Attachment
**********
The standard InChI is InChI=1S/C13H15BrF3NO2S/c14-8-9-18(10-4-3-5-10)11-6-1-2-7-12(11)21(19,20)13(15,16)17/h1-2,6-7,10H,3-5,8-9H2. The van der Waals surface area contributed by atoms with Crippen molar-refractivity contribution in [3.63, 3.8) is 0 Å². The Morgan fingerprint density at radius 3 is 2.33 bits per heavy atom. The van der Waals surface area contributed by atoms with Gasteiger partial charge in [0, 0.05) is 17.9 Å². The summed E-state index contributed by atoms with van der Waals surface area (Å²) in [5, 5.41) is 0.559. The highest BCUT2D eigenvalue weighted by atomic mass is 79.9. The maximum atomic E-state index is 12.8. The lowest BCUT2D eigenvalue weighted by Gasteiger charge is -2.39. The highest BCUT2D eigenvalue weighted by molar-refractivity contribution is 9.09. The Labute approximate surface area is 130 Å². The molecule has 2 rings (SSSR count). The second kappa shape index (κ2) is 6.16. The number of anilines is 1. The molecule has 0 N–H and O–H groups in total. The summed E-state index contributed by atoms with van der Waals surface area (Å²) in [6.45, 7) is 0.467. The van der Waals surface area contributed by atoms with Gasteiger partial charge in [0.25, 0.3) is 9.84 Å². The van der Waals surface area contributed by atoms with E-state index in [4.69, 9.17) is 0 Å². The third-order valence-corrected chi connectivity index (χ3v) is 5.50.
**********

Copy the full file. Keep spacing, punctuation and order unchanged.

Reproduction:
The standard InChI is InChI=1S/C13H15BrF3NO2S/c14-8-9-18(10-4-3-5-10)11-6-1-2-7-12(11)21(19,20)13(15,16)17/h1-2,6-7,10H,3-5,8-9H2. The van der Waals surface area contributed by atoms with Crippen molar-refractivity contribution in [3.63, 3.8) is 0 Å². The Morgan fingerprint density at radius 3 is 2.33 bits per heavy atom. The van der Waals surface area contributed by atoms with Gasteiger partial charge in [0, 0.05) is 17.9 Å². The summed E-state index contributed by atoms with van der Waals surface area (Å²) in [5, 5.41) is 0.559. The highest BCUT2D eigenvalue weighted by atomic mass is 79.9. The maximum atomic E-state index is 12.8. The lowest BCUT2D eigenvalue weighted by Gasteiger charge is -2.39. The highest BCUT2D eigenvalue weighted by molar-refractivity contribution is 9.09. The Labute approximate surface area is 130 Å². The molecule has 2 rings (SSSR count). The second kappa shape index (κ2) is 6.16. The number of anilines is 1. The molecule has 0 N–H and O–H groups in total. The summed E-state index contributed by atoms with van der Waals surface area (Å²) in [6.45, 7) is 0.467. The van der Waals surface area contributed by atoms with Gasteiger partial charge in [0.25, 0.3) is 9.84 Å². The van der Waals surface area contributed by atoms with E-state index in [4.69, 9.17) is 0 Å². The third-order valence-corrected chi connectivity index (χ3v) is 5.50.